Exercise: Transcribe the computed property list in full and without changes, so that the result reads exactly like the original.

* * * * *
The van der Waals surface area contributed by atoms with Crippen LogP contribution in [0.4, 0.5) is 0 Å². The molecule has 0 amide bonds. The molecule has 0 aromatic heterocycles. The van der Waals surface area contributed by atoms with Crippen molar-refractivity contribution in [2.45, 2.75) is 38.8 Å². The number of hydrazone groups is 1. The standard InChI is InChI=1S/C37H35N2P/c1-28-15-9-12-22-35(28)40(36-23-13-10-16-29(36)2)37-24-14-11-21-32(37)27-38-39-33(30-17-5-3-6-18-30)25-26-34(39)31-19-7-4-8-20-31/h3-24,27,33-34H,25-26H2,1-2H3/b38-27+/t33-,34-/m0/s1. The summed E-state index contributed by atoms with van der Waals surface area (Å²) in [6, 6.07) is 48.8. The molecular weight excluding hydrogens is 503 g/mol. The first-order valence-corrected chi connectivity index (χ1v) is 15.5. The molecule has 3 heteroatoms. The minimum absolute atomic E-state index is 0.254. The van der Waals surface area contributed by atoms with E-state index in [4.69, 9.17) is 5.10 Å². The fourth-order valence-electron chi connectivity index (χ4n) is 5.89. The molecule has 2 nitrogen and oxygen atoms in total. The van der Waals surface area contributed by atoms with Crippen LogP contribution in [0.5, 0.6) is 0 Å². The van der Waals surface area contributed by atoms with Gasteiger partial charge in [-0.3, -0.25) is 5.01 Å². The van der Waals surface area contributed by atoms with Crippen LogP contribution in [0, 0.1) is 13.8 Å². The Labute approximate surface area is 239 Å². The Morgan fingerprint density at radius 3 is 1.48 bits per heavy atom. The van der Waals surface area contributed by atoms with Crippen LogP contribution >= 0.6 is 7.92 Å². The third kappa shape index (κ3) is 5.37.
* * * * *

The van der Waals surface area contributed by atoms with Crippen LogP contribution in [0.4, 0.5) is 0 Å². The molecule has 0 amide bonds. The molecule has 0 aromatic heterocycles. The van der Waals surface area contributed by atoms with Crippen molar-refractivity contribution in [2.45, 2.75) is 38.8 Å². The number of hydrazone groups is 1. The standard InChI is InChI=1S/C37H35N2P/c1-28-15-9-12-22-35(28)40(36-23-13-10-16-29(36)2)37-24-14-11-21-32(37)27-38-39-33(30-17-5-3-6-18-30)25-26-34(39)31-19-7-4-8-20-31/h3-24,27,33-34H,25-26H2,1-2H3/b38-27+/t33-,34-/m0/s1. The summed E-state index contributed by atoms with van der Waals surface area (Å²) in [6, 6.07) is 48.8. The molecular weight excluding hydrogens is 503 g/mol. The first-order valence-corrected chi connectivity index (χ1v) is 15.5. The molecule has 3 heteroatoms. The minimum absolute atomic E-state index is 0.254. The van der Waals surface area contributed by atoms with E-state index in [4.69, 9.17) is 5.10 Å². The fourth-order valence-electron chi connectivity index (χ4n) is 5.89. The molecule has 2 nitrogen and oxygen atoms in total. The van der Waals surface area contributed by atoms with Crippen LogP contribution in [0.5, 0.6) is 0 Å². The van der Waals surface area contributed by atoms with Gasteiger partial charge in [-0.3, -0.25) is 5.01 Å². The van der Waals surface area contributed by atoms with Crippen LogP contribution in [0, 0.1) is 13.8 Å². The Labute approximate surface area is 239 Å². The Morgan fingerprint density at radius 3 is 1.48 bits per heavy atom. The van der Waals surface area contributed by atoms with Crippen LogP contribution >= 0.6 is 7.92 Å². The third kappa shape index (κ3) is 5.37.